Easy Slow Cooker Pork BBQ

Sometimes I make my own BBQ sauce, which (by the way) isn’t difficult. At all.

Easy Slow Cooker Pork BBQ

And yet, other times I use bottled BBQ sauce. Luckily it’s easy to find an organic, simple BBQ sauce (with pronounceable ingredients) these days at most grocery stores – even the “regular” chain stores like Safeway, not only specialty stores like Wegmans, Whole Foods or Trader Joe’s (all of which I love, but aren’t always convenient for everyone).

So, the other morning I had 10 extra minutes before we needed to leave for school and work – a miracle, I know. I also had a lovely pork roast sitting in my fridge from the weekend’s grocery shopping trip. And a bottle of organic BBQ sauce.


Easy Slow Cooker Pork BBQ

All I did was coat the pork roast with garlic powder, salt and pepper. Then I dumped about a quarter of the jarred BBQ sauce into the bottom of my slow cooker, set the roast on top (fat side up), then coated the roast with all of the remaining sauce, covered my slow cooker and set it for 9 hours on low.

That’s. It.

When I got home from work I used two forks to break the roast apart into pulled pork, and then I let it sit for a while in the BBQ sauce and juices while I prepared the other things to go along with it.

Easy Slow Cooker Pork BBQ: for those days when you need a “set it and forget it” recipe that can be thrown together in five minutes at 8 a.m.

Easy Slow Cooker Pork BBQ
Prep time
Cook time
Total time
  • 1 2-3 pound pork roast
  • 1 tablespoon garlic powder
  • 1 teaspoon salt
  • ½ teaspoon pepper
  • 1 jar BBQ sauce, preferably organic
  1. Pour ¼ of the BBQ sauce into the bottom of a slow cooker.
  2. Coat the entire pork roast with the garlic powder, salt and pepper. Set it into the slow cooker, fat side up. Pour the remaining BBQ sauce on top of the pork roast, making sure it's covered on all sides. Cover the slow cooker and set it on low for 9 hours.
  3. Use 2 forks to pull the pork apart and shred it, right in the slow cooker. Give the pulled pork a stir to evenly coat it with the BBQ sauce and juices. Let it sit while you make the rest of your dinner.
  4. Serve with buns or by itself.
If your slow cooker has an automatic "warm" setting after the cooking time is up, it's okay to let the pork roast sit for a while before you pull it apart (like if the 9 hours of cooking time is up before you get home from work).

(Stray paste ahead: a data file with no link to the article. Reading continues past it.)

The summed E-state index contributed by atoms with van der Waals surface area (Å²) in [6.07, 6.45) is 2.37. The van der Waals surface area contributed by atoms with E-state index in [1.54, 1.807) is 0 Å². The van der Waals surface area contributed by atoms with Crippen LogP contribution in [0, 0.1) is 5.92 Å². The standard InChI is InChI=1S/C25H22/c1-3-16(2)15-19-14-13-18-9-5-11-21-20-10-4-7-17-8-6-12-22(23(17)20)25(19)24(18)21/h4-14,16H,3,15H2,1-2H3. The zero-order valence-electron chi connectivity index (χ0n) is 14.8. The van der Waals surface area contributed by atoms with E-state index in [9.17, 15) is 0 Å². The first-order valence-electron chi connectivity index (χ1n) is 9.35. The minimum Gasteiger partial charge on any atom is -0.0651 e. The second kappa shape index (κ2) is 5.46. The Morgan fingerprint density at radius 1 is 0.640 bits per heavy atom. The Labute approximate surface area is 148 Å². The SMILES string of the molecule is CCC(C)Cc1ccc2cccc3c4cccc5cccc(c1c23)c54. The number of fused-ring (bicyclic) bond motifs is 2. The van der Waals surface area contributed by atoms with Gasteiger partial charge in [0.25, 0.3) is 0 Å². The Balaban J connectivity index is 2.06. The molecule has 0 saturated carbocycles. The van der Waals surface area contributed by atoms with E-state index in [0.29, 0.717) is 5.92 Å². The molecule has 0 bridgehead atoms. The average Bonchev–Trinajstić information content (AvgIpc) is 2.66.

5 Slow Cooker Dinner Recipes

5 Slow Cooker Dinner Recipes

Tomorrow is the BIG GAME, which means fans (and non-fans) will be watching a lot of football (and really great commercials) while feasting on all kinds of game-time goodies.

We’re keeping it small at our house: the husband, one friend, our basement man cave, and a slow cooker full of beef chili!

The kids and I will probably keep ourselves occupied elsewhere in the house (watching Harry Potter on ABC Family – I may have already set a reminder), flipping every now and again to the game. Maybe.

The great thing about slow cooker dinner recipes is that you can feed an army, and you can also be really flexible about when dinner’s served. If the guys don’t want to come up for dinner at 7 p.m. because it’s in the middle of a nail-biter end of a quarter, so be it. The chili can slowly  simmer away, waiting patiently, flavor developing fabulously the longer it goes.

Chili’s not the the only thing that’s great for the Big Game though! How about 5 slow cooker dinner recipes that are perfect for when you’re gathering a group?

5 Slow Cooker Dinner Recipes

Perfect for game day or any other day!


Whole Chicken in the Slow Cooker

1. Whole Chicken in the Slow Cooker

I love this recipe. It will never replace a true roast chicken, but it’s perfect for  a day where you’re running around, super busy, or just want to have the yummy-ness of slow cooked chicken without having to really do much of anything. For the Big Game, you could pull the meat off the bones (remember to save the bones and carcass for Overnight Slow Cooker Chicken Stock!), and make chicken salad, BBQ chicken sandwiches, or a variety of other meals to feed a crowd.

Slow Cooker Beef & Potatoes2. Slow Cooker Beef and Potatoes